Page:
While the apartheid government did not suppress the practice of Judaism, it nevertheless did promote a Christian national agenda rather than a recognition of the country’s cosmopolitanism.

In fact, it is the shift to explicit engagement with difference within democratic South Africa that has allowed the Board to ensure that the rights of the community are well protected.

For example, Kahn recalls how in 2009, the country’s general election were initially scheduled over Pesach.

“At the time, we met President Kgalema Motlanthe, and the election date was moved. This is not the case in other countries.”

Kahn points out that, having met counterparts from, for example, Denmark – where there is a drive to ban circumcision – we are comparatively better off.

Another example of freedom of religion in South Africa, is the assistance given to observant students whom have university exams scheduled on a Shabbat or during the chaggim.

Beyachad has even been registered as an official Unisa examination centre.

A key challenge to Jewish burials arose a few years ago when the home affairs department changed the legislation, mandating that burials could take place only after a death certificate was issued. If a person died over Shabbat and with home affairs closed on a Sunday, the halachic principle of when a burial must take place would be broken.

“It was a really serious issue,” says Kahn.

Yet, when the Board along with the Chevrah Kadisha met Nkosazana Dlamini-Zuma, Home Affairs Minister at the time, “it was resolved quite quickly when it was made clear it would have an impact on religious observance”.

In this context, while “one incident of anti-Semitism is one incident too many”, the chief rabbi emphasises that the South African community, nevertheless, “can appreciate the fact that we live in a country that is welcoming of the Jewish community”.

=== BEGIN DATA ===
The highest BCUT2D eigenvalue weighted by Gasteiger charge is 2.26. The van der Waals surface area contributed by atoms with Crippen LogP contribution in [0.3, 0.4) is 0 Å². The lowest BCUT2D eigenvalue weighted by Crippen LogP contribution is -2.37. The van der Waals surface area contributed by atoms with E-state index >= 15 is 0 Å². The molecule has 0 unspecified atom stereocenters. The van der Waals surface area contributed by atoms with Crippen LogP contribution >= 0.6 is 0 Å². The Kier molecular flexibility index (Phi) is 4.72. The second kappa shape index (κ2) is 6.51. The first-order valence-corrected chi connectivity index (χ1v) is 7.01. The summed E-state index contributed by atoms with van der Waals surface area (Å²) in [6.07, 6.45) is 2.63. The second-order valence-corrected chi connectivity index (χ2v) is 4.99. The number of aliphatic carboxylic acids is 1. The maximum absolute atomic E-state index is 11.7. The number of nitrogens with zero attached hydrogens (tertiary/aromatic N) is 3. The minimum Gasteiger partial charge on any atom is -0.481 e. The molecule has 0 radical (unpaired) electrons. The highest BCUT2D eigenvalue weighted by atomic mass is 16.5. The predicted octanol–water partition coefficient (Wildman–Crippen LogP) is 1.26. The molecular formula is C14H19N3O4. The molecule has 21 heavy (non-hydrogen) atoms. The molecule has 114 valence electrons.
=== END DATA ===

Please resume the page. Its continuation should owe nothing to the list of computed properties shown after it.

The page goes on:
Nates points out that what is even more remarkable about the current South African landscape is that beyond the ability to practice Judaism, “we are allowed to express our identity as Jewish South Africans in many, many ways.”

She gives examples of how Jewish life, thought and culture are celebrated in South Africa through school curricula and university courses, as well as conferences, festivals, and concerts.

Both Kahn and Nates say that educating other South Africans about Jewish practices is beneficial.

Kahn says that she encourages Jewish people who experience workplace issues related to religion to educate colleagues of other faiths about their needs.

After all, people of other religions often, “don’t understand that our holy day is not the same as theirs: we cannot drive, or write, or talk on the phone. Often, we find that when people do understand the logistics, they are far more understanding.”

Nates suggests that we share our sense of freedom with others in a meaningful way. This could be done by inviting non-Jews for Shabbat dinners or festivals “just to explain and break the myth of what it means to be a Jew”.

Chief Rabbi Goldstein comments on how rights come with responsibilities.

“We have the responsibility to be contributing, productive, law-abiding citizens who make a difference, who reach out with humanitarian efforts to the underprivileged, and people who are in situations of great human suffering. That is part of the moral responsibility of living in the new South Africa.”